GetReligion tends to focus on mainstream coverage of religion, but I wanted to take a little break from that to highlight a intriguing article out of an alternative newsweekly The Louisville Eccentric Observer on the community's church services. Apparently this is the start of a 10-part monthly series of Christian church reviews. The opinions of the reporters, George Halitzka and Zach Nord, shine brightly, but you know that going into the piece. Halitzka and Nord also provide some personal background so you know where they are coming from.
Here's the article's mission statement, so to speak:
Religion here on the border of the Bible Belt is a fascinating mix. Half of Louisville is CatholiBaptist. The other half's hoping if they ignore the Jesus Freaks long enough, theyâ€™ll go away.
But we figure there are probably a few folks in the middle, too. Curious souls who wonder what really happens in church on Sunday, but fear they might burst into flames if they cross a sacred threshold. Just for you, LEO is launching a new series called "The Church Hoppers."
Each week, I (George Halitzka) and my partner-in-holiness, Zach Nord, will visit a different Louisville church. We'll report what happened in the worship service, and try to draw some conclusions about what the church might believe.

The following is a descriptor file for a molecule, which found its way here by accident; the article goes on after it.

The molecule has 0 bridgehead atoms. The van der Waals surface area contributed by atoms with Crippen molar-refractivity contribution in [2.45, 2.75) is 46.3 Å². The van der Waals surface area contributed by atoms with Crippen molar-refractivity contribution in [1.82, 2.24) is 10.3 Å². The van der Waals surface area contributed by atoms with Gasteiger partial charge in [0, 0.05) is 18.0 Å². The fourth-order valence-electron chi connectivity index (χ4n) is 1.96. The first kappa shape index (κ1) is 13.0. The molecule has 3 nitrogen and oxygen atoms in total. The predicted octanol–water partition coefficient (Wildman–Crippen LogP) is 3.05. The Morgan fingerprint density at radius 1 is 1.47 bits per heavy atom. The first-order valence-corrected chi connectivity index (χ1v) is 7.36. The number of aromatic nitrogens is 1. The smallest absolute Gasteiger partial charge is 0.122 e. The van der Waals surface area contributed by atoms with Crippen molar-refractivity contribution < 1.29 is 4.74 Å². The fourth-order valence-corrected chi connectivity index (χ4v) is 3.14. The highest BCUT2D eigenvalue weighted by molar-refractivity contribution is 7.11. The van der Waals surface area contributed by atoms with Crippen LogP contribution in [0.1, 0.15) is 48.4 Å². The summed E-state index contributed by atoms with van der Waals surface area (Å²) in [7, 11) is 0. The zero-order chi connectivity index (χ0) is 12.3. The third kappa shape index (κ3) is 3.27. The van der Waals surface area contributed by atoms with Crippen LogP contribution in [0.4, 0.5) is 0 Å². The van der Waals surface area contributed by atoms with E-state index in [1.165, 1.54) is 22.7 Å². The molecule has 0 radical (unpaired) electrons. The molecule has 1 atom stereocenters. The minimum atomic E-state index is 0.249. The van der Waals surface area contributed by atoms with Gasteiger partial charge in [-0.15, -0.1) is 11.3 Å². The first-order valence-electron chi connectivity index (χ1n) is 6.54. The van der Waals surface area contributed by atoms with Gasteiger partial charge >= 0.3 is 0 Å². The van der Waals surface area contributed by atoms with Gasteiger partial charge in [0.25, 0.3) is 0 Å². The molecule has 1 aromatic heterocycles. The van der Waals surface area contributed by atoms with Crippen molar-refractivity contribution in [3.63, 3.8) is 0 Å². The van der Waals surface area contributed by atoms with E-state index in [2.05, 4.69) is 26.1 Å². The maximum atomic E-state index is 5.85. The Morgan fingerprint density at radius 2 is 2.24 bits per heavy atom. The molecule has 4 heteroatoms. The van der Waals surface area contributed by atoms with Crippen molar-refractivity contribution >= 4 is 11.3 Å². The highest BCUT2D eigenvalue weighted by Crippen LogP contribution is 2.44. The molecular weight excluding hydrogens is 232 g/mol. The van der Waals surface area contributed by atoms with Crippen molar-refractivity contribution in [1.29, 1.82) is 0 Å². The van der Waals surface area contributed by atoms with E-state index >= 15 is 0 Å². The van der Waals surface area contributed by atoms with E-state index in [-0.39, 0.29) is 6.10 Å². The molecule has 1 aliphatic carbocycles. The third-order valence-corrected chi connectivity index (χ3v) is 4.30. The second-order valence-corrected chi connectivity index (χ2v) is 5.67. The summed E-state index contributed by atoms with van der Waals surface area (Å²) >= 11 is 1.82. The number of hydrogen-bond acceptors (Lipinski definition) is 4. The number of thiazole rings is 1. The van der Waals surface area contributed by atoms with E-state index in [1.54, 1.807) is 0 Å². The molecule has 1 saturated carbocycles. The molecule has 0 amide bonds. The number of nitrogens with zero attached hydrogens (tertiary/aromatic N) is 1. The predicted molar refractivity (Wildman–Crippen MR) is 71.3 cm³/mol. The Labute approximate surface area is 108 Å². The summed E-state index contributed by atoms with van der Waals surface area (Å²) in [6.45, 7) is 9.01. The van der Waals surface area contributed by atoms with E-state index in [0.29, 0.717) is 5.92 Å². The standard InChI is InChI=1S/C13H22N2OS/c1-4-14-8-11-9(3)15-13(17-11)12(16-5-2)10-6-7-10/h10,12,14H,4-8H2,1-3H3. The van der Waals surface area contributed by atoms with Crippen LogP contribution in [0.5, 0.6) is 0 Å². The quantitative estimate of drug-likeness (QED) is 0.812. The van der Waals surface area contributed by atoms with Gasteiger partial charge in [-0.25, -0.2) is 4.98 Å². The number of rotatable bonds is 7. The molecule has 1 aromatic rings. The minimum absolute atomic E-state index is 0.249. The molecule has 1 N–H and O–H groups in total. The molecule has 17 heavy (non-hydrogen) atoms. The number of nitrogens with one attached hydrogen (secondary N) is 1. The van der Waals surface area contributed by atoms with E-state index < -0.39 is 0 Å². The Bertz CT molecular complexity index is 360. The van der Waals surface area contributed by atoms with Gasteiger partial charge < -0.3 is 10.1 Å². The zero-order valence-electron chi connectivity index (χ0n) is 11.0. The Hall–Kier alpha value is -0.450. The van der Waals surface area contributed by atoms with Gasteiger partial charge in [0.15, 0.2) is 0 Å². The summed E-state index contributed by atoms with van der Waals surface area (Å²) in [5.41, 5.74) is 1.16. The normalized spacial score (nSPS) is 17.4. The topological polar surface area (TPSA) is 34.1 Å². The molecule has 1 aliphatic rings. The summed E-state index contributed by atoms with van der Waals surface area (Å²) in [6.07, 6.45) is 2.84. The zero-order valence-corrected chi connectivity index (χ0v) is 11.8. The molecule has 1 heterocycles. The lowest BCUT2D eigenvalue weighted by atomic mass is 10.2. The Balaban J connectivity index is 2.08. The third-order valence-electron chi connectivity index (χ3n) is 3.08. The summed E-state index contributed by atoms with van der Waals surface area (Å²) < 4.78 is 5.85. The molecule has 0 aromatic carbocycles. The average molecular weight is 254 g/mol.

That way, if you ever decide to visit, you'll know in advance if they're stockpiling rifles for Armageddon.
I would hope this style of reporting wouldn't make it onto the news pages of a mainstream news organization, but it works well in an alt-weekly.
The big question I had going into the piece is whether the journalists simply reported what happened in the worship services or merely express opinions. It turns out that it's a mix of both. Clearly the journalists were not concerned with leaving their personal opinions, biases and past experiences at the door with the ushers, but as long as they were straightforward with where they were coming from and reported the details, one cannot fuss too much.
Snarky comments, such as "if you ever decide to visit [the churches], youâ€™ll know in advance if theyâ€™re stockpiling rifles for Armageddon" may upset a few, but hey, they are reporting in Kentucky [This Hoosier ducks and runs].
The fact that one of the reporters is a self-described evangelical and the other was raised Catholic, but is now trying to figure out what he believes, balances the story and should broaden the number of people interested in their experiences.
Neither reporter enjoyed an Interstate megachurch so much. They both walked away feeling as if they had attended a pep rally. Attending a Catholic mass was a joy for the evangelical reporter, but the reporter who was raised Catholic found the passionate style of the service discomforting.
The article gets in a jab at "social-action Jesus" loving "liberals" for being uncomfortable with the concept of sin, but generally gives a straightforward account of their experience at an African-American church. Both reporters were sadly reminded that Sunday morning is the most segregated hour in the United States.
The only thing missing from the series is an account of the community life at these churches. An account of a single service is a good start, but so much of what makes up a church happens outside that hour. The fact is that no one can experience that through church hopping.